No Relief From BellSouth
The bad news just keeps on coming in the telecom industry. Only a day after WorldCom Inc. (Nasdaq: WCOME) filed for the largest bankruptcy protection in history, BellSouth Corp. (NYSE: BLS) today announced dramatically lower-than-expected earnings for its second quarter and cut its forecast for the full year (see BellSouth Reports Q2).
BellSouth not only cut its forecasts for full-year revenue by 2 to 3 percent, but it lowered expectations for capital spending and growth in high-speed Internet customers over the course of 2002. It now says its capital expenditures will fall to between $3.7 billion and $3.9 billion (excluding Cingular Wireless) in 2002. That's down $500 million from the budget issued at the end of the first quarter.
Despite the overall malaise in the industry, analysts and investors were clearly disappointed with the company’s results and forecasts. Along with the WorldCom bankruptcy filing (see WorldCom Files for Bankruptcy), BellSouth’s results helped drag down the entire telecom sector. The company saw its stock price plummet to a five-year low of $22 in morning trading, losing nearly 20 percent of its value. In afternoon trading, BellSouth shares were down $4.57 (16.55%) to $23.04. Fellow Baby Bells Verizon Communications Inc. (NYSE: VZ) and SBC Communications Inc. saw their share prices fall to six-year-lows. Merrill Lynch & Co. Inc. cut the ratings for all three Bells from Buy to Neutral today.
BellSouth, the dominant local telephone company in nine southeastern states from Kentucky to Florida, announced that net income had dropped 67 percent in the second quarter, falling to $293 million, or 16 cents a share, from $880 million, or 47 cents a share, in the year-ago quarter.
"I guess I’m not shocked,” says J.J.B. Hilliard, W.L. Lyons Inc. analyst David Burks, “but one would have hoped that their prior guidance would have been as conservative as possible. Who knows? Maybe it was. We are certainly well beyond a recession for the telecom industry.”
The poor results are, according to the company, due to weak demand for communications services in the U.S. and Latin America, market share loss in the U.S., and currency devaluations in Argentina and Venezuela. 11.2 million of BellSouth’s 44 million customers are located in Latin and Central America. The Latin America revenues were down by 20.2 percent, the company reported.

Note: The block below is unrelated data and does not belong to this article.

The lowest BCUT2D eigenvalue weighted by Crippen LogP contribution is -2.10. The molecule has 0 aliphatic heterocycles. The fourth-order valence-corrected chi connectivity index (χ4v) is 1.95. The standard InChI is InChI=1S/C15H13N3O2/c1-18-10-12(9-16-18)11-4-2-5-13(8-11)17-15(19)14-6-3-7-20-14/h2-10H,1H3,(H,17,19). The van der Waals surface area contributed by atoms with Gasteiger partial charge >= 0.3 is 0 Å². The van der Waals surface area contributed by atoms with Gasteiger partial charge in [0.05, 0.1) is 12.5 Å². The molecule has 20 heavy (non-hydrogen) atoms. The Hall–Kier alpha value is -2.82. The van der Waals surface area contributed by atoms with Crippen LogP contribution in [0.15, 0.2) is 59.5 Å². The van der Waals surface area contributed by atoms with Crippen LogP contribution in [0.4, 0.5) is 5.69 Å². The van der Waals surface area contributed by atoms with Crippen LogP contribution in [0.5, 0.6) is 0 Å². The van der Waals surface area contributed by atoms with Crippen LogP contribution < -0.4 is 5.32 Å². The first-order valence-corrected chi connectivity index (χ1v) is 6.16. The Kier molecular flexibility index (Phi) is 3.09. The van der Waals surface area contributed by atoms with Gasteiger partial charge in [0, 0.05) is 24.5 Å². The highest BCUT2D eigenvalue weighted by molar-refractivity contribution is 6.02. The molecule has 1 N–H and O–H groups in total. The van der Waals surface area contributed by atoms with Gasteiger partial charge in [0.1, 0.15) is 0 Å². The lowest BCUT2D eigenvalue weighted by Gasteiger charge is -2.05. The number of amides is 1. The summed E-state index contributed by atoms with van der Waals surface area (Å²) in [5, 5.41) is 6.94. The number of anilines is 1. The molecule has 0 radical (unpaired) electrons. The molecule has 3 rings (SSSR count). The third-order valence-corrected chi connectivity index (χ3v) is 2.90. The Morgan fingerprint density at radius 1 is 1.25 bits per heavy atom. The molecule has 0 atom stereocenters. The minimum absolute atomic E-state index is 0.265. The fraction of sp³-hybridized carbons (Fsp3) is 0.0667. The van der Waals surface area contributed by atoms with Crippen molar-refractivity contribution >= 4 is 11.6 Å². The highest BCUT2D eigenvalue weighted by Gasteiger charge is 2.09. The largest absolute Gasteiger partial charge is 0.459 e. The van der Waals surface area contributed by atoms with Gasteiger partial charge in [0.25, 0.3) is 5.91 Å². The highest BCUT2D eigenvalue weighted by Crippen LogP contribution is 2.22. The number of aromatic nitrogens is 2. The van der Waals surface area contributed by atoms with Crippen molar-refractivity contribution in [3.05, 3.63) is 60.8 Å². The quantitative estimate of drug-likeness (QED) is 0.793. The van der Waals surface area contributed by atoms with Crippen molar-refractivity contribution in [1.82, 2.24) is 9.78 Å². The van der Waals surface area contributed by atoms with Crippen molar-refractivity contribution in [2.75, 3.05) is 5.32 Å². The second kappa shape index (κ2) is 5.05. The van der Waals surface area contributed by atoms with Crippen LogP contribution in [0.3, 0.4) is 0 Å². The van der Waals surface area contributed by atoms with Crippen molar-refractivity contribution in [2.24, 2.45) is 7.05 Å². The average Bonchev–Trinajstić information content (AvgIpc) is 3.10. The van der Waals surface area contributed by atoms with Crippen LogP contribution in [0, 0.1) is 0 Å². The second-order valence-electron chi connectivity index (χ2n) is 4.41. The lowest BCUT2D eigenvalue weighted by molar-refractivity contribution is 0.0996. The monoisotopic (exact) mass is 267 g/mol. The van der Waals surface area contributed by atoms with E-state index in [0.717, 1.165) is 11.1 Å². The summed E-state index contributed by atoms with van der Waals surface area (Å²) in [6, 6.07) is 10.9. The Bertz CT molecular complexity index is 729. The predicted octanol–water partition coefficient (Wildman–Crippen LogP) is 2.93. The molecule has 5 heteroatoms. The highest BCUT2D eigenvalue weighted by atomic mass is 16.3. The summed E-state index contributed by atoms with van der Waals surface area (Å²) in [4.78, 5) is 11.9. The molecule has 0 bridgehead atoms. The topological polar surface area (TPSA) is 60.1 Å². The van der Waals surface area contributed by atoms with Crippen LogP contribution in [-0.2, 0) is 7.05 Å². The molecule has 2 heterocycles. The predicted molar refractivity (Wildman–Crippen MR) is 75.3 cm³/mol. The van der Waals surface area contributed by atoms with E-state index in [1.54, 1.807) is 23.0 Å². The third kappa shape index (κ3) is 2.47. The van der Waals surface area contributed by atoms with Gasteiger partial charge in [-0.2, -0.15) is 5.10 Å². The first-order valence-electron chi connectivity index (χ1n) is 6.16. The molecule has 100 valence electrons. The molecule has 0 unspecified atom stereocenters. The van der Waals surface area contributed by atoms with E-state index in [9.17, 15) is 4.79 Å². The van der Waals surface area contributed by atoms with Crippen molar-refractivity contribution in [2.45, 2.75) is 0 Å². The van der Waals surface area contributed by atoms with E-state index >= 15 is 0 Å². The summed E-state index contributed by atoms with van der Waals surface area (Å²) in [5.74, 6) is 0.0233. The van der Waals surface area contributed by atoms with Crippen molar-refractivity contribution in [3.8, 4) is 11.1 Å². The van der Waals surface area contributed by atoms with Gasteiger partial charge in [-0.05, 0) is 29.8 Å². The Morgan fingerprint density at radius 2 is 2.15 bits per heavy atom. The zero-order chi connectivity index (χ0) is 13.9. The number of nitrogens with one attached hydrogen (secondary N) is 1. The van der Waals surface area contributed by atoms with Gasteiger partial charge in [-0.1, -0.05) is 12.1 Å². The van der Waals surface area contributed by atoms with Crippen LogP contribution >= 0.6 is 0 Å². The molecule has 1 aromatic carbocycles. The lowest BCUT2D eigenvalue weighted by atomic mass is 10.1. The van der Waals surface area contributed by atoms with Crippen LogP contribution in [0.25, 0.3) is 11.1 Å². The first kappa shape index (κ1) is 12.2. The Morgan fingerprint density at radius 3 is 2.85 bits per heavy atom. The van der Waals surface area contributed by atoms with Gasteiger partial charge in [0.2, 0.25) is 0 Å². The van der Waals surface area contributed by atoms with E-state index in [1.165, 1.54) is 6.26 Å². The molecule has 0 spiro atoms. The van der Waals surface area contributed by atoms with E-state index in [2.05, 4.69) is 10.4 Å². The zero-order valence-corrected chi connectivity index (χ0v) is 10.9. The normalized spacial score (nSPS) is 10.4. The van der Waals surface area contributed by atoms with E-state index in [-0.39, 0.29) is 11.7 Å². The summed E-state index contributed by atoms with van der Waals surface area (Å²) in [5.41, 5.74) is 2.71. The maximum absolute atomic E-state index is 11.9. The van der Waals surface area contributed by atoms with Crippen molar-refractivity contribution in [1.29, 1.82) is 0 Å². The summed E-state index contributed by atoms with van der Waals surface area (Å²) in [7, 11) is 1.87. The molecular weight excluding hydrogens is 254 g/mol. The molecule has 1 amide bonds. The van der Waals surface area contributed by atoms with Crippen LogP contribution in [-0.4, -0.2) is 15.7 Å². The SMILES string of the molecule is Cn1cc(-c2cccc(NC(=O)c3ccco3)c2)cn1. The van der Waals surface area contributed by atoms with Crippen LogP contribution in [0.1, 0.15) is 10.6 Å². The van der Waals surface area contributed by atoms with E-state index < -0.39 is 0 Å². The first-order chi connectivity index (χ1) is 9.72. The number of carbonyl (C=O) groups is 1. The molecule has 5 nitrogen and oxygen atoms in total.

During the second quarter, the carrier took a charge of 7 cents for losses from currency devaluation and a 19 cent charge for losses on investments. In addition, the company took a charge of 12 cents a share in connection with a workforce reduction of 5,000 jobs, announced in May. A higher-than-expected bad debt expense of $255 million during the quarter also hurt the company’s results.
“We don’t believe that this is a secular change that will be with us forever,” Ron Dykes, CFO of BellSouth, said on a conference call this morning, speaking of the bad debt issue.
Overall, however, the company reports that its total debt declined by $1 billion during the quarter and that it has been reduced by $2.1 billion, or 10.4 percent, since the beginning of 2002. BellSouth also reports $1.4 billion in free cash flow in the second quarter.
BellSouth says it expects the poor results to rub off on the full year. The company cut its full-year earnings forecast for at least the third time, to a range of $2.13 to $2.20 per share excluding one-time items. When reporting its first-quarter earnings results in April, the company said it expected its full-year earnings to range from $2.36 to $2.43. The new forecast is also a far cry from the average estimate of $2.34 among analysts polled by First Call.
“We had expected earlier that we might see some improvement in the second half,” Dykes said, “Those revenues don’t seem to be forthcoming.”
The company’s revenues, including revenue from its 40 percent share of Cingular Wireless, fell to $7.23 billion from $7.35 billion, or 1.6 percent, compared to the same quarter last year. Analysts polled by First Call had expected revenues of $7.28 billion.
— Eugénie Larson, Reporter, Light Reading